Thursday, September 02, 2004

His delivery wasn't good enough

UPS bothers me. I periodically buy computer hardware from TigerDirect.ca, a very-well-priced catalogue order company. They're US-based, but typically have prices on their Canadian site slightly better than the exchange rate would suggest, and most always lower for stock components and the like than any retail store within my reach. The only problem, however, is that they ship via UPS. Now, UPS is reasonably quick, even at their basic package rate. But their policies suck. I live in an apartment building. During the day, either the superintendant or a security guard might be floating around their respective offices in the foyer, but often neither are. If I'm not home to answer the buzzer and let the driver in, if I'm at class or working, he'll leave and mark it down as a failed delivery attempt. After two of these, the package in question gets sent out to their central depot, which is in an industrial park in the far southeast corner of town. I cannot get to this depot, as I have no car, and it's not convenient to bus service. What infuriates me is that UPS has a retail location mere blocks away from my front door, at the corner of Bank and Albert:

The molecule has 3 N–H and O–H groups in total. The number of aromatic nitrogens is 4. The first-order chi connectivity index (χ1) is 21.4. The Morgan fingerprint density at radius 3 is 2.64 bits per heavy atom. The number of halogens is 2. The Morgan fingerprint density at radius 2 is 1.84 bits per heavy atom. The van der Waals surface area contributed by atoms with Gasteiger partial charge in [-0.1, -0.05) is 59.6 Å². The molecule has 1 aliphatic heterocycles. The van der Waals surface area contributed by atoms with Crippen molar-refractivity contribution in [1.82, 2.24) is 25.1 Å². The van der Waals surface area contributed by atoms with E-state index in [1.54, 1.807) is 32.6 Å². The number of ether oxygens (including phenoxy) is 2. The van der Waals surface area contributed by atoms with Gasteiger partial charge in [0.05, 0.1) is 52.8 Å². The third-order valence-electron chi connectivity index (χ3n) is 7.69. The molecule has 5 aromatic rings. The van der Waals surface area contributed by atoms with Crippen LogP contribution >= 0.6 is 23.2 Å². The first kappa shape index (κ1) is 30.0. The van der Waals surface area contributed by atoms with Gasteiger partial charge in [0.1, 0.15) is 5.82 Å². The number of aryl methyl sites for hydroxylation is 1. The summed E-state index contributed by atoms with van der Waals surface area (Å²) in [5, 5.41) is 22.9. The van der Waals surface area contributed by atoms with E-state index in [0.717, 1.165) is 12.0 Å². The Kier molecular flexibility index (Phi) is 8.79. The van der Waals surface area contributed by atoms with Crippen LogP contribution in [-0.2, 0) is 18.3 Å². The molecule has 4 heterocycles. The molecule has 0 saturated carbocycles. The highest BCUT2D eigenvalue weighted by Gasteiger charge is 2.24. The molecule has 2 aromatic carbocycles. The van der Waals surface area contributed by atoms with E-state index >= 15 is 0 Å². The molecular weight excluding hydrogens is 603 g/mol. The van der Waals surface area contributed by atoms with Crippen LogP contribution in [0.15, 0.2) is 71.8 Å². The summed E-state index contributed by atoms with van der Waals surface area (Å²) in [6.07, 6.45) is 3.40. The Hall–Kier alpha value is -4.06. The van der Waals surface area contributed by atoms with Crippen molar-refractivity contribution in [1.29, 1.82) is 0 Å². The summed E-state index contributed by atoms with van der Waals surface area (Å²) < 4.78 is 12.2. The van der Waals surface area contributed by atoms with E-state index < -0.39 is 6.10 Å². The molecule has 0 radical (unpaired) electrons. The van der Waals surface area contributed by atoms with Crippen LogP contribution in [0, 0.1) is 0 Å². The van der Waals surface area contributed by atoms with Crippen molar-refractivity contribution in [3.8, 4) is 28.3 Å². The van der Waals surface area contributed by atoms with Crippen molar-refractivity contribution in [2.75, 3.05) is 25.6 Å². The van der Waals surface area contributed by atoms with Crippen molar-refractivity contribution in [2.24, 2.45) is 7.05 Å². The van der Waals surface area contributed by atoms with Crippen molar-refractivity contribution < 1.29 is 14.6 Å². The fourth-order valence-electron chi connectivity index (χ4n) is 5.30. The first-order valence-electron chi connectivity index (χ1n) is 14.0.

(That would be the same building formerly the Ottawa Hydro-Electric Commission; the beautiful Art Deco details aren't very visible at a distance.) One might assume they'd be happy to re-route packages to this location, right? All the better to serve the customer, yes? Hah. Officially, This Does Not Happen. Neither drivers nor front-line customer service reps will acknowledge that it is possible to have packages delivered there for later pickup. However, their supervisors will admit (after several minutes of browbeating) that they can do just that. After finally getting today's particular package arrangement straightened out, the customer service supervisor I was talking to even admitted that it is and always has been policy to allow delivery to retail outlets - but it's a secret, middle-management need-to-know-basis only policy, you see, so the average phonedrone won't be distracted when telling customers that it can't be done. So I'm more or less disgusted with UPS. That they will usually, eventually do the right thing doesn't excuse that their default policy is to lie and mislead. I can understand why they wouldn't want to make it known that there are other options beyond being at the mercy of a deliveryman's timetable, but it's rather contemptuous of customers regardless.

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